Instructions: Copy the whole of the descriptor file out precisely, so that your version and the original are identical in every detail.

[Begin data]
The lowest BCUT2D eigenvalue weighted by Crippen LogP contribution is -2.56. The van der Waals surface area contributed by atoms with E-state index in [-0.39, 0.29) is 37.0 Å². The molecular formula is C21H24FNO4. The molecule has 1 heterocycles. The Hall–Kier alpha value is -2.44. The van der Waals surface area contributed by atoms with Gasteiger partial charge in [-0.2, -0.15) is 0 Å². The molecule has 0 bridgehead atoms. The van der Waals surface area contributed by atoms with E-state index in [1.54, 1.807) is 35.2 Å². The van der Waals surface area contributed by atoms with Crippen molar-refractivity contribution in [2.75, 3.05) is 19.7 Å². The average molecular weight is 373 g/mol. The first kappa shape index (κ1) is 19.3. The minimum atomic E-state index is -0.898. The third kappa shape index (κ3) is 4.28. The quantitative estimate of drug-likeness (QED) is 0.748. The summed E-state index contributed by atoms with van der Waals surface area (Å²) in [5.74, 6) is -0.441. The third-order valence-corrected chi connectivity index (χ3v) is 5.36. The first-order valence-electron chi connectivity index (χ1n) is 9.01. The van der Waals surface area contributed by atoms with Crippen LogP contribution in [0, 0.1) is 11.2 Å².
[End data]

The lowest BCUT2D eigenvalue weighted by Crippen LogP contribution is -2.56. The van der Waals surface area contributed by atoms with E-state index in [-0.39, 0.29) is 37.0 Å². The molecular formula is C21H24FNO4. The molecule has 1 heterocycles. The Hall–Kier alpha value is -2.44. The van der Waals surface area contributed by atoms with Gasteiger partial charge in [-0.2, -0.15) is 0 Å². The molecule has 0 bridgehead atoms. The van der Waals surface area contributed by atoms with E-state index in [1.54, 1.807) is 35.2 Å². The van der Waals surface area contributed by atoms with Crippen molar-refractivity contribution in [2.75, 3.05) is 19.7 Å². The average molecular weight is 373 g/mol. The first kappa shape index (κ1) is 19.3. The minimum atomic E-state index is -0.898. The third kappa shape index (κ3) is 4.28. The quantitative estimate of drug-likeness (QED) is 0.748. The summed E-state index contributed by atoms with van der Waals surface area (Å²) in [5.74, 6) is -0.441. The third-order valence-corrected chi connectivity index (χ3v) is 5.36. The first-order valence-electron chi connectivity index (χ1n) is 9.01. The van der Waals surface area contributed by atoms with Crippen LogP contribution in [0, 0.1) is 11.2 Å².